Compiling Expert Reports

An Expert Report claiming economic damages must use sound reasoning, avoid bias, consider all relevant available information, and present the most reasonable damage argument possible, given the type of company and the data available, inclusive of conducting independent and relevant research with application of facts to the method(s) chosen for the quantification of damages.  “The most persuasive types of evidence include verifiable data, corroborated profit history, and comparative profit performance.”[2]  Expert Reports supported by relevant literature are superior.

To support a claim for economic damages in an arbitration hearing or court proceeding, the following persuasive evidence must be shown: verifiable data showing a connection between specific acts of the breaching party, leading to the loss; verifiable history of profit; and the actual profit performance after the alleged breach.  If possible, the verifiable data should be from a third-party source; for example, bank statements, credit card statements or accountant’s workpapers, statistics from industry, etc.

Maintaining Independence as an Unbiased Expert

Importantly, when considering the claims, the damages expert must look beyond the alleged causal issues for lost profits to ascertain other potential or contributory factors that fall outside of the defendant’s alleged wrongdoing.  An example is a significant change in the economy that impacts the company’s business, internal changes in key personnel, an environmental issue, or some other event with ramifications on the operations of the company.  Lloyd (2014)[3]:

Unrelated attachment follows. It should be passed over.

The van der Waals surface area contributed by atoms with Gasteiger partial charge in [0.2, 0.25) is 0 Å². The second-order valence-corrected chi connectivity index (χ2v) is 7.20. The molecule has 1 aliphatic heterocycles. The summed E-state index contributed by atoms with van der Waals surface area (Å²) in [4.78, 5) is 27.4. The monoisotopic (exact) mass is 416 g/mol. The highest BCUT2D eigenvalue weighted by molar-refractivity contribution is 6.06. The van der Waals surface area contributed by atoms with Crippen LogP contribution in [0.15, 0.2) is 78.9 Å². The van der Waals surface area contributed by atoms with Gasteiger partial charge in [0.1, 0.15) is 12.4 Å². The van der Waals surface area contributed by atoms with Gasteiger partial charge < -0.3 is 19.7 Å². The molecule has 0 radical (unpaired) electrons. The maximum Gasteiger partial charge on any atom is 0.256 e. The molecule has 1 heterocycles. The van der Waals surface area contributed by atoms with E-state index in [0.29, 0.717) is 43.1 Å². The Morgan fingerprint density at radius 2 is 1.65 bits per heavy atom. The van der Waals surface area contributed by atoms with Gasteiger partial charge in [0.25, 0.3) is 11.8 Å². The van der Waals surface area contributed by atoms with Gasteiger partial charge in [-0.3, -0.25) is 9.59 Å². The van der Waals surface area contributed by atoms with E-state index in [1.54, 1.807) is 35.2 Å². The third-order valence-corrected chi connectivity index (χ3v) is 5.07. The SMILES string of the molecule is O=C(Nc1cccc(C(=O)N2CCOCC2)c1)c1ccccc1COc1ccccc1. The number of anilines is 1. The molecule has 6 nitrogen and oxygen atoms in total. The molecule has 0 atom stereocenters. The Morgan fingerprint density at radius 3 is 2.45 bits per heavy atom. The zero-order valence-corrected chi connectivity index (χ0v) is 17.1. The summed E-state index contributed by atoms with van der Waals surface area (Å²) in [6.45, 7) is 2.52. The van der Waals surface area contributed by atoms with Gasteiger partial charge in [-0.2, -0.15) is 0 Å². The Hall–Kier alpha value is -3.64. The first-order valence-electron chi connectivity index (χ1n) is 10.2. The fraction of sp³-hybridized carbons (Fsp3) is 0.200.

It will seldom be the case that the defendant’s conduct was the only reason the plaintiff’s results varied between the two periods being compared.  The sales and revenues of most businesses will be affected by changes in the industry and by changes in economic conditions generally, as well as by technological changes, personnel changes, and a myriad of other factors (p. 6).

If other causal factors are identified, the damages expert must make the appropriate adjustments.  If this is not done, the expert witness for the defense will surely consider such impact and attempt to use the failure of the plaintiff’s expert to impeach the credibility of that expert’s findings and conclusions.  Bias in expert reports is made clear in cases where the expert either willfully or negligently overlooks important issues beyond the claimed impact in cases where such consideration might affect the value of the claim.  Often, the expert is in a difficult position to challenge his or her own client’s perception of their claim, especially in situations where uncontrollable factors might have caused or, at least contributed to the loss, are recognizable.  When the client just wants to pin the blame on another party and ignore such factors, the expert should withstand the pressure to back off logical refutations.  Otherwise, the expert risks becoming part of a poorly presented claim.